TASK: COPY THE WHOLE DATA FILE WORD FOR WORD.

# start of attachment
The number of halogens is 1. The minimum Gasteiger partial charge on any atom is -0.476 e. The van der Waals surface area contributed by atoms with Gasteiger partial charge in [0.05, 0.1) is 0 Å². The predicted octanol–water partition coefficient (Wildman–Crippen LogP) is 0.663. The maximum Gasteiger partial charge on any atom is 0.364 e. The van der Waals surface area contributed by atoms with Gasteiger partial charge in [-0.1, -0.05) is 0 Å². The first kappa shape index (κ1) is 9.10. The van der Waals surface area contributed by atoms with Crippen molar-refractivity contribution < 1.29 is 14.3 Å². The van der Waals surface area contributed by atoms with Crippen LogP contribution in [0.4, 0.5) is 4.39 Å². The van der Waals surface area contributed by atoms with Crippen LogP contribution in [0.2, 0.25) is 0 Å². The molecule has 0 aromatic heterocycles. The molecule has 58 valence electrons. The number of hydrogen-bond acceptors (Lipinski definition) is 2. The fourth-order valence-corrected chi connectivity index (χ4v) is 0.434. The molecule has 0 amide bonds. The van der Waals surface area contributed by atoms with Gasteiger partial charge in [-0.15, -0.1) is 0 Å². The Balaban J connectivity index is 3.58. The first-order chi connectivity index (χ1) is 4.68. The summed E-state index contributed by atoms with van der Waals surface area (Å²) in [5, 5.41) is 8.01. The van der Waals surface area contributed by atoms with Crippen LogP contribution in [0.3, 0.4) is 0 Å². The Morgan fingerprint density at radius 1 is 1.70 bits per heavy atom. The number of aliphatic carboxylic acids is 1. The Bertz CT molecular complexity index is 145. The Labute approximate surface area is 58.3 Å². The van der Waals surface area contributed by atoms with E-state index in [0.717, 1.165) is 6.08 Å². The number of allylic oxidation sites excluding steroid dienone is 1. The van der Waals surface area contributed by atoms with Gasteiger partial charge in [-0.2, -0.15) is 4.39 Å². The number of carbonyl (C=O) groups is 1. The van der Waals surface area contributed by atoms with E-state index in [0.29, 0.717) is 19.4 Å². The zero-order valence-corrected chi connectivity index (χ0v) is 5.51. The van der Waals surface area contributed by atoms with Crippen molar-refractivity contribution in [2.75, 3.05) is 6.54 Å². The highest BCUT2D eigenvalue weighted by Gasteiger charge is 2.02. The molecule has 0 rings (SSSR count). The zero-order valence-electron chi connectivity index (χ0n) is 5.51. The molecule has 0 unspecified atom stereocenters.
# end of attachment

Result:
The number of halogens is 1. The minimum Gasteiger partial charge on any atom is -0.476 e. The van der Waals surface area contributed by atoms with Gasteiger partial charge in [0.05, 0.1) is 0 Å². The predicted octanol–water partition coefficient (Wildman–Crippen LogP) is 0.663. The maximum Gasteiger partial charge on any atom is 0.364 e. The van der Waals surface area contributed by atoms with Gasteiger partial charge in [-0.1, -0.05) is 0 Å². The first kappa shape index (κ1) is 9.10. The van der Waals surface area contributed by atoms with Crippen molar-refractivity contribution < 1.29 is 14.3 Å². The van der Waals surface area contributed by atoms with Crippen LogP contribution in [0.4, 0.5) is 4.39 Å². The van der Waals surface area contributed by atoms with Crippen LogP contribution in [0.2, 0.25) is 0 Å². The molecule has 0 aromatic heterocycles. The molecule has 58 valence electrons. The number of hydrogen-bond acceptors (Lipinski definition) is 2. The fourth-order valence-corrected chi connectivity index (χ4v) is 0.434. The molecule has 0 amide bonds. The van der Waals surface area contributed by atoms with Gasteiger partial charge in [-0.15, -0.1) is 0 Å². The Balaban J connectivity index is 3.58. The first-order chi connectivity index (χ1) is 4.68. The summed E-state index contributed by atoms with van der Waals surface area (Å²) in [5, 5.41) is 8.01. The van der Waals surface area contributed by atoms with Crippen LogP contribution in [0.3, 0.4) is 0 Å². The Morgan fingerprint density at radius 1 is 1.70 bits per heavy atom. The number of aliphatic carboxylic acids is 1. The Bertz CT molecular complexity index is 145. The Labute approximate surface area is 58.3 Å². The van der Waals surface area contributed by atoms with E-state index in [0.717, 1.165) is 6.08 Å². The number of allylic oxidation sites excluding steroid dienone is 1. The van der Waals surface area contributed by atoms with Gasteiger partial charge in [-0.2, -0.15) is 4.39 Å². The number of carbonyl (C=O) groups is 1. The van der Waals surface area contributed by atoms with E-state index in [0.29, 0.717) is 19.4 Å². The zero-order valence-corrected chi connectivity index (χ0v) is 5.51. The van der Waals surface area contributed by atoms with Crippen molar-refractivity contribution in [2.75, 3.05) is 6.54 Å². The highest BCUT2D eigenvalue weighted by Gasteiger charge is 2.02. The molecule has 0 rings (SSSR count). The zero-order valence-electron chi connectivity index (χ0n) is 5.51. The molecule has 0 unspecified atom stereocenters.